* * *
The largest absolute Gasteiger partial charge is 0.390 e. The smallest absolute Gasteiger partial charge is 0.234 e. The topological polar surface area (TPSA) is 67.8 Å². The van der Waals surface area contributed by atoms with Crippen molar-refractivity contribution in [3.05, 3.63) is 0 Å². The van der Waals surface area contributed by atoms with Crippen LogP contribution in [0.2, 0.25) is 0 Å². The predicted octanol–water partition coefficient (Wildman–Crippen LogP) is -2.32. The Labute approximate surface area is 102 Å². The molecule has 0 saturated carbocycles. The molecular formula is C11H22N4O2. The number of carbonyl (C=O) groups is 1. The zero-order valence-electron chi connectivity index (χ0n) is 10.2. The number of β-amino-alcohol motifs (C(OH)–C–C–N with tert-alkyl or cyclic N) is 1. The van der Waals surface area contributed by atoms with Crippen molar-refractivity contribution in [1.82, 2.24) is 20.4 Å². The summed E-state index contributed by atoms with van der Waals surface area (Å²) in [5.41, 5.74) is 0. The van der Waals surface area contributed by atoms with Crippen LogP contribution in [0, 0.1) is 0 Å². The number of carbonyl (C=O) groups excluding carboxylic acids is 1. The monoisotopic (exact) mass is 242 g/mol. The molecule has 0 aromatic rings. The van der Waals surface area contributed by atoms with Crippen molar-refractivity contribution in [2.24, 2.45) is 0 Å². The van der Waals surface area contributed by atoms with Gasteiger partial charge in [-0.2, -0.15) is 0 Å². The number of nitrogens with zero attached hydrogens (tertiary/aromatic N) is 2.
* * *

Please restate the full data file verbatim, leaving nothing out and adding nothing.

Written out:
The largest absolute Gasteiger partial charge is 0.390 e. The smallest absolute Gasteiger partial charge is 0.234 e. The topological polar surface area (TPSA) is 67.8 Å². The van der Waals surface area contributed by atoms with Crippen molar-refractivity contribution in [3.05, 3.63) is 0 Å². The van der Waals surface area contributed by atoms with Crippen LogP contribution in [0.2, 0.25) is 0 Å². The predicted octanol–water partition coefficient (Wildman–Crippen LogP) is -2.32. The Labute approximate surface area is 102 Å². The molecule has 0 saturated carbocycles. The molecular formula is C11H22N4O2. The number of carbonyl (C=O) groups is 1. The zero-order valence-electron chi connectivity index (χ0n) is 10.2. The number of β-amino-alcohol motifs (C(OH)–C–C–N with tert-alkyl or cyclic N) is 1. The van der Waals surface area contributed by atoms with Crippen molar-refractivity contribution in [1.82, 2.24) is 20.4 Å². The summed E-state index contributed by atoms with van der Waals surface area (Å²) in [5.41, 5.74) is 0. The van der Waals surface area contributed by atoms with Crippen LogP contribution in [0, 0.1) is 0 Å². The number of carbonyl (C=O) groups excluding carboxylic acids is 1. The monoisotopic (exact) mass is 242 g/mol. The molecule has 0 aromatic rings. The van der Waals surface area contributed by atoms with Crippen molar-refractivity contribution in [2.24, 2.45) is 0 Å². The van der Waals surface area contributed by atoms with Gasteiger partial charge in [-0.2, -0.15) is 0 Å². The number of nitrogens with zero attached hydrogens (tertiary/aromatic N) is 2.